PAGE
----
Conversation with Steve Phillips, lead developer and Project Manager of The Pursuance Project edited by The Doctor. Also, thanks to Barrett Brown for reviewing the transcript for errors and to Lisa Rein for final proofs.
This article and its sequels constitute a somewhat edited and condensed transcript of a discussion between Barrett Brown and Steve Phillips at the San Francisco Aaron Swartz Day Hackathon in 2017. We’ve tried to trade off informality for clarity, and refer the curious reader to the original source material in the spirit of transparency. Any emphasis and hyperlink references are ours.
In 2012, Barrett Brown was arrested for his role in the Anonymous hack of Stratfor, a global intelligence company that serves corporate and government interests around the world. The hack revealed an apparent insider trading relationship between the company and Goldman Sachs, among other dubious business activities. Brown won the National Magazine Award for his work while in solitary confinement. While in prison, Barrett had some ideas for a software project, the democracy-building project called Pursuance.
From the Pursuance homepage
“Pursuance exists to amplify the efforts of activists, journalists, and non-profits by (1) creating open source collaboration software and (2) building a powerful network of talented, reasonable individuals around it…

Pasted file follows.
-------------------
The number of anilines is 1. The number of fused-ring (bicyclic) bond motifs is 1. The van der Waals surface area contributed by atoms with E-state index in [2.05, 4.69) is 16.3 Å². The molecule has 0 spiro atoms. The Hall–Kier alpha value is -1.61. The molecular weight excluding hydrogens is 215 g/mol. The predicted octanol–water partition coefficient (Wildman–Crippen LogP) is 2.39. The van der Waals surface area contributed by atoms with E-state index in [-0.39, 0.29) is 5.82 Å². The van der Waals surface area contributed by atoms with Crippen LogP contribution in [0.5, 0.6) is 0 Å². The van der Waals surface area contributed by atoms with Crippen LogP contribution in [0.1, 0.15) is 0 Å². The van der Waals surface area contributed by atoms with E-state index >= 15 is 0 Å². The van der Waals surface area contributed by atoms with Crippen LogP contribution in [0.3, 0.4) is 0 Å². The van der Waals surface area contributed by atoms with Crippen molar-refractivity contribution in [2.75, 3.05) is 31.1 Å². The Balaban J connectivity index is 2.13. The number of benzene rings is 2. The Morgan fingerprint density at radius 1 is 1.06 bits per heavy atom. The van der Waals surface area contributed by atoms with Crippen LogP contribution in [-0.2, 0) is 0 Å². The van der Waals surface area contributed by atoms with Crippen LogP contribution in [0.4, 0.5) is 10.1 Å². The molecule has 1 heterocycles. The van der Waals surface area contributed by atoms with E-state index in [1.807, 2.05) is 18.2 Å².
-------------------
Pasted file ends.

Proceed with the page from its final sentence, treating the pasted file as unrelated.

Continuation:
“Our free, open source, and secure Pursuance System software enables participants to: create action-oriented groups called “pursuances”, discuss how best to achieve their mission, rapidly record exciting strategies and ideas in an actionable form… receive social recognition for their contributions, and to delegate tasks to other pursuances in this ecosystem in order to harness its collective intelligence, passion, and expertise.”
Read the full statement
STEVE PHILLIPS: I read a Wired Magazine article that said that Barrett Brown was out of jail and doing awesome stuff again, an encrypted environment where you can collaborate with other activists and journalists and people who are trying to change the world, and I thought that sounded ultra-compelling. So, I immediately reached out to him in several different ways — snail mail and Twitter and email, like all in parallel, and got through, and then I jumped on a plane and flew to Texas to meet Barrett.
[Barrett Brown], let’s talk a little bit about your background. You won a National Magazine Award, but let’s go back to 2010. You had the sense that we should be using the Internet for activist-type things. Even if it’s just a small percentage of people who really care about issues, there are billions of people online so that could be quite the force. Take me back to some of your thinking around that time, right before you started doing work with Anonymous.